In court, Genis suggested that Beutel marked the box describing Lance as “very unstable” three times to cover up the fact that this box had been pre-marked as Beutel began her evening rounds. No, she replied, “He was very unstable. It was very pronounced, much more so than the blood alcohol level would indicate.”

At one point, Genis sought to make much of the fact that Beutel could not reliably estimate whether the breathalyzer test machine was eight inches, 12 inches, or 15 inches long. When Judge Hill expressed impatience with this line of questioning, Genis replied, “It goes to her credibility and her tendency to exaggerate,” he said. If a person says what’s only eight inches is 12, he suggested, think of how unreliable they are on other more important matters. The judge wasn’t buying it. Likewise, the judge allowed Genis no chance to show that Beutel may or may not have lied under oath on loan documents, lied about her marital status, or may have lied in testimony in other drunk driving cases.

When focusing on the immediate facts of the Lance stop — as opposed to any of the ancillary allegations designed to impeach Beutel’s credibility — Genis sought to make much of the fact that Lance’s voice was not slurred the night of the arrest. At one point, Lance tried to persuade Beutel to let him go, pointing out that as a police officer, she enjoyed broad “prosecutorial discretion.” The fact that Beutel evidenced no difficulty understanding Lance articulate what could be a tongue twister for an otherwise inebriated individual, he suggested, was compelling evidence that Lance was not inebriated.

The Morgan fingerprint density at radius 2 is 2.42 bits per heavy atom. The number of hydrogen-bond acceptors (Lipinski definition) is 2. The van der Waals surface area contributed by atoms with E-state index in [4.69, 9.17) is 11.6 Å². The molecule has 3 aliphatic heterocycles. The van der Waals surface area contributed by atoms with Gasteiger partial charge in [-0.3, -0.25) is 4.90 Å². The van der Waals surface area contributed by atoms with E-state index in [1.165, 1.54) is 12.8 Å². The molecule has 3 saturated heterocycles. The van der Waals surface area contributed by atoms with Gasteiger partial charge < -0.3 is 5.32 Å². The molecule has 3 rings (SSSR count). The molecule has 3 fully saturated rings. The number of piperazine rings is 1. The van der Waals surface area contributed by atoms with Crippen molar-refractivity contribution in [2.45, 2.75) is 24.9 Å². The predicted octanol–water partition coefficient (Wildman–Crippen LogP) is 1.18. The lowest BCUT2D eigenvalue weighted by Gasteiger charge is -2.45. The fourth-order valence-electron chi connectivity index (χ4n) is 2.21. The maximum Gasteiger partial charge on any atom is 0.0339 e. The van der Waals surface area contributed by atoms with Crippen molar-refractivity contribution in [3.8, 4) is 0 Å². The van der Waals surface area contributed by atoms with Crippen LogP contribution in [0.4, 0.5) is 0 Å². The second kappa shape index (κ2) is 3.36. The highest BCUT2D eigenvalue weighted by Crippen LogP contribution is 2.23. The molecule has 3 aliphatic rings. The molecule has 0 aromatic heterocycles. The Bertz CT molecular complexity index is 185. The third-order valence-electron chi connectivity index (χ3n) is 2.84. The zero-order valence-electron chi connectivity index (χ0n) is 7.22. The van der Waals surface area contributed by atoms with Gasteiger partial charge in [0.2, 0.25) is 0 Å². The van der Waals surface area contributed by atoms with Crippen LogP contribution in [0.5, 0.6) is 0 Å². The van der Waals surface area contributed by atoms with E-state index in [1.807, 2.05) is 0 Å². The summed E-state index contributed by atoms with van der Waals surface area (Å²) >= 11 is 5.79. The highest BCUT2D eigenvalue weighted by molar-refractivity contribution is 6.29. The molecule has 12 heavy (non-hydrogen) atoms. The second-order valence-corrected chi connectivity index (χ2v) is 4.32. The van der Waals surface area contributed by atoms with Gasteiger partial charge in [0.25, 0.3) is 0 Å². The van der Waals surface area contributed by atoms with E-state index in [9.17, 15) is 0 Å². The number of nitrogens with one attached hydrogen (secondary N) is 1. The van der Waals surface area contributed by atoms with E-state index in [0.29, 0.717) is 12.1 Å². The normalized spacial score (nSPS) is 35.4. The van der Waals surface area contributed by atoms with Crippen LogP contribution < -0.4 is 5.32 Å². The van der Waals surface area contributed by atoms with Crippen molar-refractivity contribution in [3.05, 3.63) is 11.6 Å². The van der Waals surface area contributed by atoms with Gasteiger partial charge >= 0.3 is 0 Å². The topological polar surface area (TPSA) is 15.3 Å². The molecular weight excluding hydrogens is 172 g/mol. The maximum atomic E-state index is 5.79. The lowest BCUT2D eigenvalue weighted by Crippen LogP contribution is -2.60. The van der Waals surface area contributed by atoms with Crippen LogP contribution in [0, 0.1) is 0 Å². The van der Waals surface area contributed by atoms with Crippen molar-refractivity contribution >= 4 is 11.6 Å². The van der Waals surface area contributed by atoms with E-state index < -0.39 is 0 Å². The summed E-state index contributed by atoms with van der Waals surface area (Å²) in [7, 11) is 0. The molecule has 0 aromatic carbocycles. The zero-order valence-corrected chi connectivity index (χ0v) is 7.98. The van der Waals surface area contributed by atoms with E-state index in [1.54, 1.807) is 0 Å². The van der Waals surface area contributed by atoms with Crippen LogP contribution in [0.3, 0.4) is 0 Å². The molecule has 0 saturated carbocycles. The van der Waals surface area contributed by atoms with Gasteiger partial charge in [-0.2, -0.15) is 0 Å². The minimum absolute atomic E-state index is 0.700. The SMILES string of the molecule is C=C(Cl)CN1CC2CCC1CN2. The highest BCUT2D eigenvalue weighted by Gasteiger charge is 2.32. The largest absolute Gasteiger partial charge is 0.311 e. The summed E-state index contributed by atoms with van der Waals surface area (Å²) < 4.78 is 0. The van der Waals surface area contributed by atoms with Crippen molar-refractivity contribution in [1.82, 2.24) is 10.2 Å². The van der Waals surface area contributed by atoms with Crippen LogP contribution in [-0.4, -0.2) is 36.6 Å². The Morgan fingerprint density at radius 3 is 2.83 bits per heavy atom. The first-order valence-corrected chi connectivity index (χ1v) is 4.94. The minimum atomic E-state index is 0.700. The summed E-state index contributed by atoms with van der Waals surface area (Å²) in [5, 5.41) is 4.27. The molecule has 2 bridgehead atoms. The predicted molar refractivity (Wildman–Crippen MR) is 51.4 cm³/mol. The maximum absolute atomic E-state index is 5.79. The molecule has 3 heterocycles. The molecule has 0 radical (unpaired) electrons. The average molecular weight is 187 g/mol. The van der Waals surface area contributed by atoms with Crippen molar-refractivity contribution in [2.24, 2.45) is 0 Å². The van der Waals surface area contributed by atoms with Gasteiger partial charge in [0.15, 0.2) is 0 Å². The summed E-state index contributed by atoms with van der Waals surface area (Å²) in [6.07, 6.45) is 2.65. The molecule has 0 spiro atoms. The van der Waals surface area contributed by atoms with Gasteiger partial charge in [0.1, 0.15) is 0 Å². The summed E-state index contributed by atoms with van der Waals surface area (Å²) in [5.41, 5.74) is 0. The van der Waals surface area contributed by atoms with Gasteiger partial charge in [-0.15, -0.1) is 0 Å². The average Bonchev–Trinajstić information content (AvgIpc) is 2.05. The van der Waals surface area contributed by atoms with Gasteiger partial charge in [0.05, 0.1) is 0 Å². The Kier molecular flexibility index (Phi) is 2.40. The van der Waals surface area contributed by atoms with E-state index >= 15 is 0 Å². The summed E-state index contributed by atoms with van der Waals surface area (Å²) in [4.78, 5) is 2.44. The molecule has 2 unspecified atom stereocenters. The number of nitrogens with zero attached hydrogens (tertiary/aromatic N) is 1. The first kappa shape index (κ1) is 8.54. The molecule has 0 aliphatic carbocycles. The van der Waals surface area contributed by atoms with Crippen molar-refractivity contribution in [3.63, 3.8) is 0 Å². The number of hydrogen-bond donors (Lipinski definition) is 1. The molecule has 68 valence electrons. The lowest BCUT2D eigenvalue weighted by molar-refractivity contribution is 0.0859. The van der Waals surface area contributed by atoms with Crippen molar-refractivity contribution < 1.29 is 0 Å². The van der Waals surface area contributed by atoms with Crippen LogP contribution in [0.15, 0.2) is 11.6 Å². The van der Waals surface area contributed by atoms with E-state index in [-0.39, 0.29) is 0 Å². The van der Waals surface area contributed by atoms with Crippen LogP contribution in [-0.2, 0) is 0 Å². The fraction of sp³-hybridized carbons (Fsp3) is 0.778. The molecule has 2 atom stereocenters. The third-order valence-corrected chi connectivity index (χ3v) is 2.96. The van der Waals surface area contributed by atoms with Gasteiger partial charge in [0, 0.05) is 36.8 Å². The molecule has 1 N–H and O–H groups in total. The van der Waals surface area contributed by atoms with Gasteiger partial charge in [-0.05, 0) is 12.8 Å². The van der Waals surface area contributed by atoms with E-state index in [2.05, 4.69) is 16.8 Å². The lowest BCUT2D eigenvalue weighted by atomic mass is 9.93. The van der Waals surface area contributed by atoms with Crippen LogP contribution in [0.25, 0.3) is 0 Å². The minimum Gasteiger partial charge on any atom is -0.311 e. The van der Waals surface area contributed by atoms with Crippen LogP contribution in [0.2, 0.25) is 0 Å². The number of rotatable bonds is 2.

On the night of his arrest, Lance was initially stopped by officers Bruno Peterson and Heather Clark, both of whom testified as well. They stopped him because they noted he failed to move forward out of the intersection of Santa Barbara and Victoria streets after the light changed from red to green. And there was a car behind him. Lance’s head, they testified, was down, as if he was looking in his lap. Peterson testified he thought Lance may have been in medical distress, texting, or even asleep. He testified that he approached Lance’s car and flashed his light. Lance looked up and then down again, which Peterson thought was odd. All this took at most six seconds, Peterson said.

Genis sought to argue — through his questions — that had Peterson not stopped Lance, perhaps Lance would have moved off the light sooner. “I suppose,” said Peterson. Lance eventually drove forward and was pulled over a block-and-a-half up Santa Barbara Street. In that time, Genis established through questioning both Peterson and Clark, Lance never veered, swerved, changed lanes erratically, lurched, crawled, or violated any rules of the road. And when Lance pulled over, he did so without incident. How was that consistent, Genis asked, with a man so drunk he couldn’t finish his field sobriety test?